The African Congo Is Quietly Being Deforested As The Amazon Rainforest Burns

While the world is paying a lot of attention to the Amazon rainforest burning, deforestation is quietly gutting another major forest in the African Congo, thus compounding the threat to our planet.

The nation of Brazil under the anti-environmental policies of President Jair Bolsonaro has seen a devastating rise in forest fires this year as wannabe farmers try to clear land for cattle ranches to take advantage of the worldwide demand for beef.

The world has been outraged by deforestation, which threatens the global oxygen supply and is dealing with a major setback to the fight against climate change.

That’s why Norway is telling companies based there not to fund deforestation and a major shoe company in the United States is no longer buying leather produced in Brazil.

And the deforestation in the Amazon comes as President Donald Trump is set to open up the largest temperate rainforest in Alaska, Tongass National Forest, to logging and corporate development. It’s a move that will only perpetuate the climate crisis.

But while everyone is paying attention to the fires in the Amazon, another major forest region is being clear cut in Africa.

The African Congo is rich in timber resources. Demand for these timber resources are rising, resulting in a direct threat to the thick jungles that support an entire ecosystem teeming with plants and wildlife that must be protected at all costs.

Among the endangered species threatened by deforestation include gorillas, elephants, and the white rhino, which scientists are desperately trying to save right now.

Alas, deforestation is increasing here, according to Climate Focus co-founder Charlotte Streck.

“Deforestation has increased rapidly in Africa, coming from a relatively low level, to begin with, but it is rising very quickly but very quietly,” Streck told The Guardian, which reported on the dire situation that is unfolding there.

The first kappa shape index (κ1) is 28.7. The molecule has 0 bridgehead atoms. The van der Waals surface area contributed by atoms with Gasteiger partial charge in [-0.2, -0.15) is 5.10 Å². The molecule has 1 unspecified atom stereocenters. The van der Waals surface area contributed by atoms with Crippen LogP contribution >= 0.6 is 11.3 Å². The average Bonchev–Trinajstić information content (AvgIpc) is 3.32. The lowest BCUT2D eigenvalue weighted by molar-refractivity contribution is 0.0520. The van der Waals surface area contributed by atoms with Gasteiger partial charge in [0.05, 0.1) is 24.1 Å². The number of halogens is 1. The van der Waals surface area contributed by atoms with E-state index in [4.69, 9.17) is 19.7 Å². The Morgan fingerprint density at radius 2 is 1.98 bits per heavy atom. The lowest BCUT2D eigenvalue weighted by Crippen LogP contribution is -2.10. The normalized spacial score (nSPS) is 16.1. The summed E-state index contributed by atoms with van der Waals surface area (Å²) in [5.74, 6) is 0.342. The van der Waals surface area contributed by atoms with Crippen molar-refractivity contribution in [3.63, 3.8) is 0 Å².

According to a report on the New York Declaration on Forests, signed in 2014 with the aim of halting deforestation globally by 2030, the new hotspots of increasing forest loss are in west Africa and the Congo basin.

While the greatest losses of forests by area in the years 2014-18 occurred in tropical Latin America, the greatest rate of increase was in Africa, where deforestation rates leapt from less than 2m hectares a year on average from 2001 to 2013, to more than 4m a year from 2014 to 2018. In the Democratic Republic of the Congo rates of deforestation have doubled in the past five years.

Of course, China could play a large role in reducing deforestation in the African Congo by issuing tighter regulations on timber imports.

“African timber is exported to China, and this is one of the three dominant causes of deforestation,” Streck said. “China could act on illegal timber and be very effective, for instance, if the Chinese government put in a requirement on tracing [timber and forest goods].”

2019 could very well be the single worst year of deforestation the world has ever witnessed, and we will all be negatively impacted as species die-off, medicinal plants are destroyed, and the Earth’s primary defense against climate change is ruthlessly cut down to make way for agricultural and fossil fuel industry pursuits. If we are to deal with this problem before it’s too late, nations must take action now.

Featured Image: Wikimedia

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Stephen D. Foster Jr.

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